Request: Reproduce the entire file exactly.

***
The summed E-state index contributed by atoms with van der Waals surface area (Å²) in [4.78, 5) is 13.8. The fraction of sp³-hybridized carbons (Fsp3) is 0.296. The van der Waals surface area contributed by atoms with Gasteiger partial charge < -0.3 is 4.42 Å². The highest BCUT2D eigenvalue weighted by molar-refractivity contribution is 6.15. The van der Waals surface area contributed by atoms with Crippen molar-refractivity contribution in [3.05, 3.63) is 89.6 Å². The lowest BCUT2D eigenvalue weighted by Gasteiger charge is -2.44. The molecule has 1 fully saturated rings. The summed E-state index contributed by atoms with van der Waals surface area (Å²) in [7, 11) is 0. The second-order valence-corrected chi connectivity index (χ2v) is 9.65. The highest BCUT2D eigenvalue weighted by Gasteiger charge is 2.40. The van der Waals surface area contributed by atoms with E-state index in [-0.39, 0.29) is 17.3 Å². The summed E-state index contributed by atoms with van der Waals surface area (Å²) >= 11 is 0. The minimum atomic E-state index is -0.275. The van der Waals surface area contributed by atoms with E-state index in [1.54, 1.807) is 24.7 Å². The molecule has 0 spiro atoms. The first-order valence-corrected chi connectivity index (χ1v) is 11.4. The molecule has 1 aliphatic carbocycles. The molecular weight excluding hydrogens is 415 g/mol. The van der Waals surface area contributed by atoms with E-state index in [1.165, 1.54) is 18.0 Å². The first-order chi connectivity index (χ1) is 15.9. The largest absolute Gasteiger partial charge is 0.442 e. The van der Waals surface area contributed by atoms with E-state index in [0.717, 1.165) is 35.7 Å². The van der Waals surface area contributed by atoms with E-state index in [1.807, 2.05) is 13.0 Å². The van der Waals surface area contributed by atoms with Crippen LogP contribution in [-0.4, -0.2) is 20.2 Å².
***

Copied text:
The summed E-state index contributed by atoms with van der Waals surface area (Å²) in [4.78, 5) is 13.8. The fraction of sp³-hybridized carbons (Fsp3) is 0.296. The van der Waals surface area contributed by atoms with Gasteiger partial charge < -0.3 is 4.42 Å². The highest BCUT2D eigenvalue weighted by molar-refractivity contribution is 6.15. The van der Waals surface area contributed by atoms with Crippen molar-refractivity contribution in [3.05, 3.63) is 89.6 Å². The lowest BCUT2D eigenvalue weighted by Gasteiger charge is -2.44. The molecule has 1 fully saturated rings. The summed E-state index contributed by atoms with van der Waals surface area (Å²) in [7, 11) is 0. The second-order valence-corrected chi connectivity index (χ2v) is 9.65. The highest BCUT2D eigenvalue weighted by Gasteiger charge is 2.40. The van der Waals surface area contributed by atoms with E-state index in [-0.39, 0.29) is 17.3 Å². The summed E-state index contributed by atoms with van der Waals surface area (Å²) >= 11 is 0. The minimum atomic E-state index is -0.275. The van der Waals surface area contributed by atoms with E-state index in [1.54, 1.807) is 24.7 Å². The molecule has 0 spiro atoms. The first-order valence-corrected chi connectivity index (χ1v) is 11.4. The molecule has 1 aliphatic carbocycles. The molecular weight excluding hydrogens is 415 g/mol. The van der Waals surface area contributed by atoms with E-state index in [1.165, 1.54) is 18.0 Å². The first-order chi connectivity index (χ1) is 15.9. The largest absolute Gasteiger partial charge is 0.442 e. The van der Waals surface area contributed by atoms with E-state index in [0.717, 1.165) is 35.7 Å². The van der Waals surface area contributed by atoms with E-state index in [1.807, 2.05) is 13.0 Å². The van der Waals surface area contributed by atoms with Crippen LogP contribution in [-0.4, -0.2) is 20.2 Å².